Anita Singh, Arts and Entertainment Editor 10 June 2019 • 2:51pm
An estimated three million households will now lose their free licences.
The new scheme will cost the corporation an estimated £250 million a year, while maintaining universal free licences would have cost £745 million.
It will come into force in June 2020 and around 1.5 million households will be eligible.
The BBC Board said it is "the fairest option to help the poorest pensioners" and "the fairest option for all licence fee payers, as this means everyone will continue to receive the best programmes and services that the BBC can provide."
Responsibility for the concession passes from the government to the BBC next year. The corporation said that maintaining the old scheme of giving free licences to everyone over 75 would have forced the closure of BBC Two, BBC Four, Radio 5 Live, the BBC News channel and BBC Scotland.
The BBC said the new system will be "simple and straightforward" self-verification, with individuals asked to provide proof of pension credit.
Other options on the table included scrapping the concessions altogether, maintaining it but cutting services, giving all over-75s a 50 per cent discount, or raising eligibility from 75 to 80.
"It would not be right simply to abolish all free licences. Equally it would not be right to maintain it in perpetuity given the very profound impact that would have on many BBC services.
“This decision is fairest for the poorest pensioners. Around 1.5 million households could get free TV licences if someone is over 75 and receives Pension Credit. It protects those most in need. And importantly, it is not the BBC making that judgement about poverty. It is the Government who sets and controls that measure.
“It is fairest for all audiences – of all generations, old and young - who we know value the BBC and the programmes and services we provide. It means these services can continue.
“We also need to look at how the level of the licence fee is set in the future. The last two settlements have been made in the dark and without proper consultation. It is vital that future decisions are evidence-based and made after proper consultation and scrutiny. We need to find a better way.”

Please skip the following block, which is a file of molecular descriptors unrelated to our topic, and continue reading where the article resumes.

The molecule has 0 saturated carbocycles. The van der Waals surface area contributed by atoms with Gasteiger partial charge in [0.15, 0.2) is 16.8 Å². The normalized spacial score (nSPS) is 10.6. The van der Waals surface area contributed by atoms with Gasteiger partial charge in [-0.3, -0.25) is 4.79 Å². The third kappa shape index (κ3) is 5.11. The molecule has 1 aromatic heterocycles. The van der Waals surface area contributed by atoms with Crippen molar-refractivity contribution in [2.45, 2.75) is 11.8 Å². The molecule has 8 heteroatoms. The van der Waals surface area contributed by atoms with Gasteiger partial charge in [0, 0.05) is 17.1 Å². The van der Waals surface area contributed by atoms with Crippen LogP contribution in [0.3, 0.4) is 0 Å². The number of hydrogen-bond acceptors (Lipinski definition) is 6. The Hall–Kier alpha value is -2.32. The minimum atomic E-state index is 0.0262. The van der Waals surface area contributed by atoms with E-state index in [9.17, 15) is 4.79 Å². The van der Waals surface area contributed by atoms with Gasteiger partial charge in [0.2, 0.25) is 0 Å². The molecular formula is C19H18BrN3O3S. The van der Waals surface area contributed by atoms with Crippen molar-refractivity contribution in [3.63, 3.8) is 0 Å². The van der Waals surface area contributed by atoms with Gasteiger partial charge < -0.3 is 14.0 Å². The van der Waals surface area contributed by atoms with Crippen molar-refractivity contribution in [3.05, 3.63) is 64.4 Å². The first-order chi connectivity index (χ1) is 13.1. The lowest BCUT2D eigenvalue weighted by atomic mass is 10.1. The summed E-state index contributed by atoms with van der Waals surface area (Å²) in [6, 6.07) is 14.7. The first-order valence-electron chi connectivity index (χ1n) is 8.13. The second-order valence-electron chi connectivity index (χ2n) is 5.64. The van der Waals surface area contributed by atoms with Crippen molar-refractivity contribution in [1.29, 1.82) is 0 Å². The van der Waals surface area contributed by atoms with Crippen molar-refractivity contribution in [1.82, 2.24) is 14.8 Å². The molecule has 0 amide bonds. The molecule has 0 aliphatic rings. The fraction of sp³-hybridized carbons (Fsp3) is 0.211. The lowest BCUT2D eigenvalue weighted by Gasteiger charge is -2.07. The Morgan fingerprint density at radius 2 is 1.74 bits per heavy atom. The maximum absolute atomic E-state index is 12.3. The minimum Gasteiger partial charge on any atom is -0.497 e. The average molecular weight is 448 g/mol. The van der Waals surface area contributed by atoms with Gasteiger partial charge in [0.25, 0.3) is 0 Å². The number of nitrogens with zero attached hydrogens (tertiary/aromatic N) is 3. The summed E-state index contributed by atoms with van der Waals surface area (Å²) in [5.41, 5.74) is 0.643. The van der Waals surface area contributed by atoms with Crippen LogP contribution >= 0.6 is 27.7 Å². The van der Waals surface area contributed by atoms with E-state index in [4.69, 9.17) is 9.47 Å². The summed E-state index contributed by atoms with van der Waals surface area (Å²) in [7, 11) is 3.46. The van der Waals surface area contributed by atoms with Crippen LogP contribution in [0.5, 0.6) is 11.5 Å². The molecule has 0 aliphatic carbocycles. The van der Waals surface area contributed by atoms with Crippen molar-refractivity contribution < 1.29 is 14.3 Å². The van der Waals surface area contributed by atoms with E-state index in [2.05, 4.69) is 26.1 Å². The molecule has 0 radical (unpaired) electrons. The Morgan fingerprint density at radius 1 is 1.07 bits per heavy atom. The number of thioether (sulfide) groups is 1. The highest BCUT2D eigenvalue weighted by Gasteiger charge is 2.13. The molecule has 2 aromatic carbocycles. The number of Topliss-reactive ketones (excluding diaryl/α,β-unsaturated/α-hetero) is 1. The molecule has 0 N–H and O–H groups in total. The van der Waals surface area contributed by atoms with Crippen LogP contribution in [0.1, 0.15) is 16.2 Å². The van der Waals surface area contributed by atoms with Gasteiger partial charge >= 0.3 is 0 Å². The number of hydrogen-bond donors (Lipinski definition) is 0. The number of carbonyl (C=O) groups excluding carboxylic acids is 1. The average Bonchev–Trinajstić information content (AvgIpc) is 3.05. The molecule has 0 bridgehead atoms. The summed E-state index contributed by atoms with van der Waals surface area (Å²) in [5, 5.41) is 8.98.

Caroline Abrahams, charity director of Age UK, said means-testing would leave vulnerable elderly people cut off from the world.
"Make no mistake, if this scheme goes ahead we are going to see sick and disabled people in their eighties and nineties who are completely dependent on their cherished TV for companionship and news, forced to give it up.
"Means-testing may sound fair but in reality it means at least 650,000 of our poorest pensioners facing a big new annual bill they simply can't afford, because though eligible for Pension Credit they don't actually get it," she said.
"The BBC's decision will cause those affected enormous anxiety and distress, and some anger too, but in the end this is the Government's fault, not the BBC's, and it is open to a new prime minister to intervene and save the day for some of the most vulnerable older people in our society who will otherwise suffer a big blow to their pockets and to their quality of life.
"The decent thing for the Government to do is to continue to fund the entitlement until the BBC's overall funding deal comes up for negotiation in 2022.
"This would be warmly welcomed by our older population as a much fairer way to proceed."
He said: "Ultimately, the Board did not think it right to abolish all free TV licences. While research suggests pensioners are now better off than they were when the concession was first introduced nearly twenty years ago, the simple fact is that many are still in poverty - and many want the companionship the BBC can provide. This was a point made by many and we listened and ruled abolition out.
“Copying the current scheme was ultimately untenable. It would have cost £745 million a year by 2021/22 – and risen to over one billion by the end of the next decade. £745 million a year is equivalent to around a fifth of the BBC’s spending on services. The scale of the current concession and its quickly rising cost would have meant profoundly damaging closures of major services that we know audiences – and older audiences in particular – love, use, and value every day.
"Many stakeholder responses to our consultation questioned the BBC’s ability to fund such a concession and continue to offer high quality services. Indeed, a significant number thought the Government should continue to fund it – an option not open to the BBC. The Government could of course choose to step in and close the gap from their own resources.
Source: The Telegraph